A ballad, simply put, is a song (or a poem) that tells a story. "She's Leaving Home" certainly fits this requirement. In modern parlance, "ballad" usually means a slow, romantic song; if you're comparing a traditional ballad to this sort, you'll have an easy time of it, since this song is rather anti-romantic. (It's slow, yes, but isn't designed to melt a lover's heart.)
A traditional ballad, however, has far more requirements. The subject of a ballad itself is fairly unlimited, but a traditional ballad normally focuses on histories, legends, fairy tales, animal fables, and tales of outlaws, star-crossed lovers, or even jokes; in the case of all but the last, the themes are usually tragic--someone's death or downfall (like "John Henry"). The histories were usually about famous, important people (aristocracy), but not necessarily.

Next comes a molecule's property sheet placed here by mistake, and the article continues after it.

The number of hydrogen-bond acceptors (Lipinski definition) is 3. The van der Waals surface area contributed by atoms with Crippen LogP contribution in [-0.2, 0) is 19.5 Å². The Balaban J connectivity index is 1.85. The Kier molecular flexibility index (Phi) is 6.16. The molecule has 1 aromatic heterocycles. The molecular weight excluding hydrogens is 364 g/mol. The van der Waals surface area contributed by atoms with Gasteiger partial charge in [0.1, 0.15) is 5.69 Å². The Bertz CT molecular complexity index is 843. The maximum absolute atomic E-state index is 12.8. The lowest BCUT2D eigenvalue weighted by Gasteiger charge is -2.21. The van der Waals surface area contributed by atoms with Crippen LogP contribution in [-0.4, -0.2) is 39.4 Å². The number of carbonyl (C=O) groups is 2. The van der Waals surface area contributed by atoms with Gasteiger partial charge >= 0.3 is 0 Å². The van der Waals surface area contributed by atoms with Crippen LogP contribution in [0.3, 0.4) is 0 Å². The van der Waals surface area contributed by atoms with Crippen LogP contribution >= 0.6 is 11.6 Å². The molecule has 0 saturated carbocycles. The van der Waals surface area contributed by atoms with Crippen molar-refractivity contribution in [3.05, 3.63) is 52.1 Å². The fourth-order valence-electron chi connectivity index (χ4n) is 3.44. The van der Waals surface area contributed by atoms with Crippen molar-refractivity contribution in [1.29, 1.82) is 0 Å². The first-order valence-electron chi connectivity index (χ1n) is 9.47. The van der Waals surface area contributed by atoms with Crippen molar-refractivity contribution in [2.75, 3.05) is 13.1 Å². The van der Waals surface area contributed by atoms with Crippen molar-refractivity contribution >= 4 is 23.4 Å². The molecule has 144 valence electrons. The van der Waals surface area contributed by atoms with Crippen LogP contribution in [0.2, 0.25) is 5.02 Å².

The writer of a traditional ballad was almost always lost to history; the ballad comes to us anonymously. "She's Leaving Home" does not fit this requirement, either.
"She's Leaving Home" is not so much about a person as it is about the freedom she gains by leaving behind all that she knows and loves. It could be about anyone. It recounts an experience (with an implied happy ending, as opposed to tragic) more than a simple tale of a specific person; were it about a specific person, we'd be given a name.
The structure of a traditional ballad quatrain stanzas (that is, with four lines each). "She's Leaving Home" has six. The rhyming structure of traditional ballads is ABXB (where X is any word which may or may not rhyme with A); compare this to the rhyming structure of your song. Also, the lines of traditional ballads are usually three to four metrical feet long; again, "She's Leaving Home" has much longer lines.